In 2010, a group of environmentalists and geologists discovered that the underground river has a second floor, which means that there are small waterfalls inside the cave. They also found a cave dome measuring 300 m (980 ft) above the underground river, rock formations, large bats, a deep water hole in the river, more river channels, and another deep cave, as well as marine creatures and more. Deeper areas of the underground river are almost impossible to explore due to oxygen deprivation.[clarification needed]
On November 11, 2011, Puerto Princesa Underground River was provisionally chosen as one of the New7Wonders of Nature. This selection was officially confirmed on January 28, 2012.
Rock formations at the national park.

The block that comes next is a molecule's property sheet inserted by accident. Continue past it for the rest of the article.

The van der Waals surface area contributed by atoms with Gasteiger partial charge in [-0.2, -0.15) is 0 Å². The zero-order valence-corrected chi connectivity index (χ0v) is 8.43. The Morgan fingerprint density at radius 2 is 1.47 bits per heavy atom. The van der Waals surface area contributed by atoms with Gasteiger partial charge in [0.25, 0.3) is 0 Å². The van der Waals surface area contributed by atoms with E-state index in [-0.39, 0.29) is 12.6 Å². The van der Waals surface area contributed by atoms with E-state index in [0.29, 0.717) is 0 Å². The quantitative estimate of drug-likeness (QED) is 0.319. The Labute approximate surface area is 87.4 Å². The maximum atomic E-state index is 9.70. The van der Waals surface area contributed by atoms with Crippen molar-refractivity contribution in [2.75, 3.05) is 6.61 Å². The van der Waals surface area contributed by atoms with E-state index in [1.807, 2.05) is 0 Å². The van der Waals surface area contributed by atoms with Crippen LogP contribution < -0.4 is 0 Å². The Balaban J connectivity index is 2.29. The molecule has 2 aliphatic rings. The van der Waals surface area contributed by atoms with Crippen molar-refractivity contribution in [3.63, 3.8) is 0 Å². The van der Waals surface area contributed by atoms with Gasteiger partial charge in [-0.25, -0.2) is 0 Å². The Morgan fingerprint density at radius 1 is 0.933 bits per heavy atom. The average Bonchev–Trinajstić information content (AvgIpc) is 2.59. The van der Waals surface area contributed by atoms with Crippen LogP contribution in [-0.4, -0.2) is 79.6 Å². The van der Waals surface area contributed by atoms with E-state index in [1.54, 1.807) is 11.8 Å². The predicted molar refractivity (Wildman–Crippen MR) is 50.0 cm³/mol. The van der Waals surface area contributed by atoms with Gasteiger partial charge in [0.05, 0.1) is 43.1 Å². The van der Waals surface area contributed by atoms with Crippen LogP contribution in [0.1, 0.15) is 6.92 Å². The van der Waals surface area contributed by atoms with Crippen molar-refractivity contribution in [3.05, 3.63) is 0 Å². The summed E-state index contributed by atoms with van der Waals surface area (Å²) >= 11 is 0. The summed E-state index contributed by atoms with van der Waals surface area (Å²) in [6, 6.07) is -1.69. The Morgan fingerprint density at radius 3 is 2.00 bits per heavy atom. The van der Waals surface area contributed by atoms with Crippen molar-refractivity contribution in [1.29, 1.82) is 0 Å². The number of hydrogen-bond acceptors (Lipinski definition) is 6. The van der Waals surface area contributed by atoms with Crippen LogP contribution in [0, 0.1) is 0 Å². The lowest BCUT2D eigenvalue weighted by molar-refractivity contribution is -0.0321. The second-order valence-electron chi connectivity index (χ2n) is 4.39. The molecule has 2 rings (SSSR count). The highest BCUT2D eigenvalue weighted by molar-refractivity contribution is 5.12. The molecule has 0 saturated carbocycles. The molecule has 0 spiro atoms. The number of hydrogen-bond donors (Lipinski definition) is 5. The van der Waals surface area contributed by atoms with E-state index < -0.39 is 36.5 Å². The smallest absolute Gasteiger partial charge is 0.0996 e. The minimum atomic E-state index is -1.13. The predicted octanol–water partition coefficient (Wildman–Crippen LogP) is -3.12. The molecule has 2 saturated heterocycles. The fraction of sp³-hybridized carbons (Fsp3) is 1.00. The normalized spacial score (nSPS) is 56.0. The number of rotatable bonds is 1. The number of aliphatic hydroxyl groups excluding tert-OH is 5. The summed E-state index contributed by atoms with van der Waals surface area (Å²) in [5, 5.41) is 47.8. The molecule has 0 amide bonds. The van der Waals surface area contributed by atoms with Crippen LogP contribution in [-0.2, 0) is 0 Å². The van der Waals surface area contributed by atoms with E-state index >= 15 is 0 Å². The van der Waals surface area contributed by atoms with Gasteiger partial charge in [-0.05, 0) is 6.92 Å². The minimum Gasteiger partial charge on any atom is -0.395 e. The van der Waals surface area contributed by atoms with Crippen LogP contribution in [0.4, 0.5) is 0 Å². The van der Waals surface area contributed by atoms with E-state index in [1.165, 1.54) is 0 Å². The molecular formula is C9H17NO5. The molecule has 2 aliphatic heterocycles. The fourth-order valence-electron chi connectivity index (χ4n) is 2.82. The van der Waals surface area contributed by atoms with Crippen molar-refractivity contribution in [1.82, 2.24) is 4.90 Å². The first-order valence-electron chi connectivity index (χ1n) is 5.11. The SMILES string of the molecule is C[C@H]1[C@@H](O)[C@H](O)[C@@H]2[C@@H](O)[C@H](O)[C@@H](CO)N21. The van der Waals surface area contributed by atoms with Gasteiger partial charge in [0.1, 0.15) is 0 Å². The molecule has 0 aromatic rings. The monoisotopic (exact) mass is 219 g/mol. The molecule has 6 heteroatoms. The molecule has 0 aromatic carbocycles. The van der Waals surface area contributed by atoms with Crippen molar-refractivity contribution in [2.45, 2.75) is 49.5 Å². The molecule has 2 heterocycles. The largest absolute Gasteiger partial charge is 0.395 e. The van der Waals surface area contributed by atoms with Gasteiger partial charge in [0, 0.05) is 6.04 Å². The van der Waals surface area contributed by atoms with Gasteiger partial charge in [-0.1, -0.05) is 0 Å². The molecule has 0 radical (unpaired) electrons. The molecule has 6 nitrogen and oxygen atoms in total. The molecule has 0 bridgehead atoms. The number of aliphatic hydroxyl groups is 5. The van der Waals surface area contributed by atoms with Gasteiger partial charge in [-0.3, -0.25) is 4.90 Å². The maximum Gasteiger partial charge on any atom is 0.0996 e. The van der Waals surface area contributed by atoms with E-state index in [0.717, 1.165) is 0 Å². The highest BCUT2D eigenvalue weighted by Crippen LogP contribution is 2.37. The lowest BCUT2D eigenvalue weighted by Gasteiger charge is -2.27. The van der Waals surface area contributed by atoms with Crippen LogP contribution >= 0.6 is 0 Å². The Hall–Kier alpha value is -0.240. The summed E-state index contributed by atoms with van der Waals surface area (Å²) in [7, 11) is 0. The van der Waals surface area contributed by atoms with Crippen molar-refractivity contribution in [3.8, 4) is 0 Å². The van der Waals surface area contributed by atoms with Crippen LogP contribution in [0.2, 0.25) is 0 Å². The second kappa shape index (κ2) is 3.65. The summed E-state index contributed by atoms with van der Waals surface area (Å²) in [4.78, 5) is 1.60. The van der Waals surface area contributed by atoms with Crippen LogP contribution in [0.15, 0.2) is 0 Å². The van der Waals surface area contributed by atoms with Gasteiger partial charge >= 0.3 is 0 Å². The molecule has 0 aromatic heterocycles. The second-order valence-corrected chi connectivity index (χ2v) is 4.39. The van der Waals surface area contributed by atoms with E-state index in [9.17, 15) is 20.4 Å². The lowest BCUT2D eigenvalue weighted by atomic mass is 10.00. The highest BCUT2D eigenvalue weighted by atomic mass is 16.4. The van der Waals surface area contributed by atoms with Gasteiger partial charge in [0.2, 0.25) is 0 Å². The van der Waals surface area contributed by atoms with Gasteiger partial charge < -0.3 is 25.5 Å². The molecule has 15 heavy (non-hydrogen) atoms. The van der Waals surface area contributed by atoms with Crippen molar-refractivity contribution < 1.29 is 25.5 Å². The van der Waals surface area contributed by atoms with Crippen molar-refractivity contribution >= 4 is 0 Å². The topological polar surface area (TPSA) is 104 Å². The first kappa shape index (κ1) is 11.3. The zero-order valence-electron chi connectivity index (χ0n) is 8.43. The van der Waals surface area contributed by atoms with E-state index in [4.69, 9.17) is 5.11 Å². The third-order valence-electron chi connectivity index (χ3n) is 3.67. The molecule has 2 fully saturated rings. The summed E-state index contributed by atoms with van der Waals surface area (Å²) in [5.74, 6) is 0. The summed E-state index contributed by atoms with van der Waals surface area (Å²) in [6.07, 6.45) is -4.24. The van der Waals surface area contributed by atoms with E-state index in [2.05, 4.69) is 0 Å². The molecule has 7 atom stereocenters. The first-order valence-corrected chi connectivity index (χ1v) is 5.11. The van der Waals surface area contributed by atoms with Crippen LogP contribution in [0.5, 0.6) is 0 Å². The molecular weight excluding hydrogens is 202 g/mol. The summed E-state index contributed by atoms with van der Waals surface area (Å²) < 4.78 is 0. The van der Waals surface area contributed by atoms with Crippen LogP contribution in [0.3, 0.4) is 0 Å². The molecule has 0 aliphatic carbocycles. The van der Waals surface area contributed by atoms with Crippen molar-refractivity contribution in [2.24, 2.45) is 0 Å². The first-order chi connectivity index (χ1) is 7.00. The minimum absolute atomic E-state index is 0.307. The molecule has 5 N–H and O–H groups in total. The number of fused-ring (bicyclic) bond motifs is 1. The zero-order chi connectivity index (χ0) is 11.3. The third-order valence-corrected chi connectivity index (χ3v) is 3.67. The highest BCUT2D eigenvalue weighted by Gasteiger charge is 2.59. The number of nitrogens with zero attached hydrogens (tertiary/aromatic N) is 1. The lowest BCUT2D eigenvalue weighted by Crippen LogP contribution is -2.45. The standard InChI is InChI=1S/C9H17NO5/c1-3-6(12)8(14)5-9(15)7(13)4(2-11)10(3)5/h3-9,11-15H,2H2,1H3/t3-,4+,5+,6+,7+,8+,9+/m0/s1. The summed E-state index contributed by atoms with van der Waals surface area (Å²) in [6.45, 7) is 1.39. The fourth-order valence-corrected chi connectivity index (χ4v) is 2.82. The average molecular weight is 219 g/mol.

The park has a limestone karst mountain landscape. St. Pauls Underground River Cave is more than 24 km (15 mi) long and contains an 8.2 km (5.1 mi) long underground section of the Cabayugan River. The river winds through the cave before flowing directly into the West Philippine Sea  and is navigable by boat up to 4.3 km (2.7 mi) in from the sea. The cave includes major formations of stalactites and stalagmites, and several large chambers, including the 360-meter-long Italian's Chamber with approximate 2.5 million square meters volume..[clarification needed] It is one of the largest cave rooms in the world. The lower portion of the river up to 6 km from the sea, is subject to tidalinfluences. Until the 2007 discovery of an underground river in Mexico's Yucatán Peninsula, the Puerto Princesa Subterranean River was reputed to be the world's longest underground river.